Ghostwriting is the practice of writing something either in long form – such as a manuscript for a novel, or an autobiography – or in short form – such as a blog post, a thought leadership feature article, or a whitepaper for commercial marketing purposes.
Like everything in life, there are pros and cons to this particular writing practice, which I aim to elaborate here, based on several years of working on paid ghostwriting assignments and projects, to help you decide whether this is something that you wish to do – or not.
How I got into ghostwriting in the first place
Any writer worth their salt, whether they’re just starting out, a seasoned professional or anything in between, will want to see their name or pen name being accredited to the piece that they have created.
Yes, there are some whose poetry has remained anonymous to us and whether this is deliberate is something we may never know. Some also choose to write novels anonymously because of the nature of the content that may cause us, the world at large, to question them, judge them, berate them, or even stir up harmful intentions on to them and their families.
Some find themselves writing up stories or biographical works on behalf of more well-known personalities, who may not have the writing talent per se, but are magnetic and engaging enough to pull their audiences into reading and consuming any content about them.
For the writers, this means being (oftentimes suitably) financially rewarded as well as having the exposure and experience of writing for big projects. It’s just that they aren’t directly accredited for their creative labours.
I found myself ghostwriting through circumstances at work. I normally prefer to be accredited for any articles, poetry and digital content that I create on my own website and for other commercial or creative platforms.
In fact, let me make it clear: I don’t subscribe to ghostwriting at all – I love seeing my author by-line on my creations and strongly believe writers should be credited. Always.
For the past 8-9 years, I’ve adapted content marketing as my main profession which involves creating textual, audio and visual content for business websites and their social media channels.
What this also involves is adapting my writing style and tone of voice to align with the ways brands communicate to and with their audiences, which then consequently means that I lose or merge my own voice and style with the brand’s during this creative process. This gives the brand a more personable, identifiable aura with which audiences connect and engage with and then buy into.
Where does that leave me and credit for my work? Does credit for my efforts even matter here?
It doesn’t on both counts, and I will tell you why.
For one, before I sign up for the work, I am usually made aware of what my role and duties will be and the fact that I am comfortable with my authorship not being acknowledged is ascertained. This is where prices for my content creation and ghostwriting services are negotiated and decided upon.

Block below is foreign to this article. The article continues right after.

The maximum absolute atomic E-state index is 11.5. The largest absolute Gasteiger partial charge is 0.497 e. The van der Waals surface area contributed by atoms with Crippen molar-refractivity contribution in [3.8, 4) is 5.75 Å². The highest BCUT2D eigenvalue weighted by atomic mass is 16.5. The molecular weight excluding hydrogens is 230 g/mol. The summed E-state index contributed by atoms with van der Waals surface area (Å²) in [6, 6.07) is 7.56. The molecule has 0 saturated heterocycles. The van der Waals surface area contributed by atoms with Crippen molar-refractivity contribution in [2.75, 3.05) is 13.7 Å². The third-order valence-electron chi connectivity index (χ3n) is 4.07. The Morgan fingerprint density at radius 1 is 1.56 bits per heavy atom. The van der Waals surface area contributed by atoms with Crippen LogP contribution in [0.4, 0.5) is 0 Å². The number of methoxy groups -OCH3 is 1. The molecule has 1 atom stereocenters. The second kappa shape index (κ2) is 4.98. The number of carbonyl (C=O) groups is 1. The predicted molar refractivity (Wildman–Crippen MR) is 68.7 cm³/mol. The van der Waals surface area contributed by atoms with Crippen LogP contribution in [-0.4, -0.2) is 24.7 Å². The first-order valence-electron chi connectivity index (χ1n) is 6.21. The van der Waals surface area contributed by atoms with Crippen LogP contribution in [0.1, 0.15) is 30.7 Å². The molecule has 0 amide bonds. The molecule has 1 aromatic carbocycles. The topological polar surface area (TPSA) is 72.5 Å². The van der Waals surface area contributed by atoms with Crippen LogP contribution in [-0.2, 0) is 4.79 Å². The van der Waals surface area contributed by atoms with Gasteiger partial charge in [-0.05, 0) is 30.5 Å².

For the other count, some of my detailed, often technical, blog posts and video content have actually been credited with my author by-line, as this helps convince website visitors that there are actually people behind the design, construction and operation of the website and social media channels. Plus, of course, it means I can add this on to my portfolio of published work too.
But the point here is that the brand and its messaging take more importance. Indeed, business comes first. Customers, whether they are existing and brand-loyal or prospective in nature, are only on a branded website because they are after something or interested to know more about a product or service offering. They don’t have much time nor the inclination to know or care about who it is that’s creating the content, unless they happen to be an aficionado on a particular product, brand or topic and really dig your content, in which case they will interact with you directly via social media. Yes, you do get some recognition through this line of work occasionally!
To me this is the only way ghostwriting seems to be justified but that hasn’t stopped me and a bunch of like-minded people in the global content marketing and commercial writing communities taking to social media to whinge about not being given credit where credit should be due.
Here’s what to consider for taking up ghostwriting work
I’ve now come to a juncture, where I find myself strongly intending to only write for websites where I can get a publicised author by-line. If you can see a leeway for this to happen, regardless of whether the platform you’re targeting your content on is commercial or a creative publication, then I would urge that you get your name out there and ensure your work is credited to you, especially if you wish to make it big through your work, through your words and through your own, unique voice.
Only take up ghostwriting work if:
- You want your words, messages, thoughts and feelings to resonate to as many people as possible and you aren’t actually bothered whether they know you per se or not. If this is you, then I salute your detachment to fame and recognition! No, seriously, I do. Respect!
- You feel you’re more of a kingmaker (or queenmaker) rather than the king/queen themselves. You feel there’s more power behind the scenes than there is up front and relish the joys of anonymity rather than being accosted by (usually well-meaning) fans via social media and in real life.
- You don’t think the world is ready to associate your distinctive writing style or perspective with you and your identity as yet and you only wish for the story to be told because it needs to be told.
- You are happy with the way your services are being compensated, be this financially and otherwise.
In a nutshell, ghostwriting isn’t for everyone, but satisfaction can be enjoyed from this craft if you are willing to give your claim to fame away.